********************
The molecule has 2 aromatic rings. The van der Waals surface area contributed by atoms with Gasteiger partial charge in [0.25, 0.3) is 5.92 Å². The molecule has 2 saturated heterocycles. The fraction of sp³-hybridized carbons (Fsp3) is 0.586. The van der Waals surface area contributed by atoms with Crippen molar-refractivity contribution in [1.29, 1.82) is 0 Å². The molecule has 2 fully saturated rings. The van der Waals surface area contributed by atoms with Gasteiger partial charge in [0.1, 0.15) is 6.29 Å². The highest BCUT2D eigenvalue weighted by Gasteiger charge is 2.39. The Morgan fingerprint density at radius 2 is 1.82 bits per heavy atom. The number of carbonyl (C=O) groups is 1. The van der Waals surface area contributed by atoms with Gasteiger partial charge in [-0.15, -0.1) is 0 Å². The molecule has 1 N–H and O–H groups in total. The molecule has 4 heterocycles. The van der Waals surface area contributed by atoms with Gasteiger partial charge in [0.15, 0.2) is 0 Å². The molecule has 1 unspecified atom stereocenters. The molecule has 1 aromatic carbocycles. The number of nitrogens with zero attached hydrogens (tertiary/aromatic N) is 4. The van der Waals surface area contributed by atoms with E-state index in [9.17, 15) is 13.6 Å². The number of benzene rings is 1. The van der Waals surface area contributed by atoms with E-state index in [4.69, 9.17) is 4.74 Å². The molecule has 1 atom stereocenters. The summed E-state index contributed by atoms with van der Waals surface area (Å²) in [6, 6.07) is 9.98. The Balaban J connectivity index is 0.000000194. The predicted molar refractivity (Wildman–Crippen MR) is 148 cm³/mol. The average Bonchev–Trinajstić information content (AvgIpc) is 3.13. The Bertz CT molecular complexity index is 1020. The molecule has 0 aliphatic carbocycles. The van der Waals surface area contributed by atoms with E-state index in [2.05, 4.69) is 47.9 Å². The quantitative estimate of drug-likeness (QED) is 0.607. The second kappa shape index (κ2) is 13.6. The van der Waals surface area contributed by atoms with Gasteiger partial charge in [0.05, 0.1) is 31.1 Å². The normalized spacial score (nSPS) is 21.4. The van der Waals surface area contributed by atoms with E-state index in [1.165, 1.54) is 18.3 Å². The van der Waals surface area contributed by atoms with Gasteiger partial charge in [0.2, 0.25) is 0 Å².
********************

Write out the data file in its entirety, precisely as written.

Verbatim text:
The molecule has 2 aromatic rings. The van der Waals surface area contributed by atoms with Gasteiger partial charge in [0.25, 0.3) is 5.92 Å². The molecule has 2 saturated heterocycles. The fraction of sp³-hybridized carbons (Fsp3) is 0.586. The van der Waals surface area contributed by atoms with Crippen molar-refractivity contribution in [1.29, 1.82) is 0 Å². The molecule has 2 fully saturated rings. The van der Waals surface area contributed by atoms with Gasteiger partial charge in [0.1, 0.15) is 6.29 Å². The highest BCUT2D eigenvalue weighted by Gasteiger charge is 2.39. The Morgan fingerprint density at radius 2 is 1.82 bits per heavy atom. The number of carbonyl (C=O) groups is 1. The van der Waals surface area contributed by atoms with Gasteiger partial charge in [-0.15, -0.1) is 0 Å². The molecule has 1 N–H and O–H groups in total. The molecule has 4 heterocycles. The van der Waals surface area contributed by atoms with Gasteiger partial charge in [0.15, 0.2) is 0 Å². The molecule has 1 unspecified atom stereocenters. The molecule has 1 aromatic carbocycles. The number of nitrogens with zero attached hydrogens (tertiary/aromatic N) is 4. The van der Waals surface area contributed by atoms with E-state index in [9.17, 15) is 13.6 Å². The number of benzene rings is 1. The van der Waals surface area contributed by atoms with E-state index in [4.69, 9.17) is 4.74 Å². The molecule has 1 atom stereocenters. The summed E-state index contributed by atoms with van der Waals surface area (Å²) in [6, 6.07) is 9.98. The Balaban J connectivity index is 0.000000194. The predicted molar refractivity (Wildman–Crippen MR) is 148 cm³/mol. The average Bonchev–Trinajstić information content (AvgIpc) is 3.13. The Bertz CT molecular complexity index is 1020. The molecule has 0 aliphatic carbocycles. The van der Waals surface area contributed by atoms with E-state index in [2.05, 4.69) is 47.9 Å². The quantitative estimate of drug-likeness (QED) is 0.607. The second kappa shape index (κ2) is 13.6. The van der Waals surface area contributed by atoms with Gasteiger partial charge in [0.05, 0.1) is 31.1 Å². The normalized spacial score (nSPS) is 21.4. The van der Waals surface area contributed by atoms with E-state index in [1.165, 1.54) is 18.3 Å². The van der Waals surface area contributed by atoms with Gasteiger partial charge in [0.2, 0.25) is 0 Å².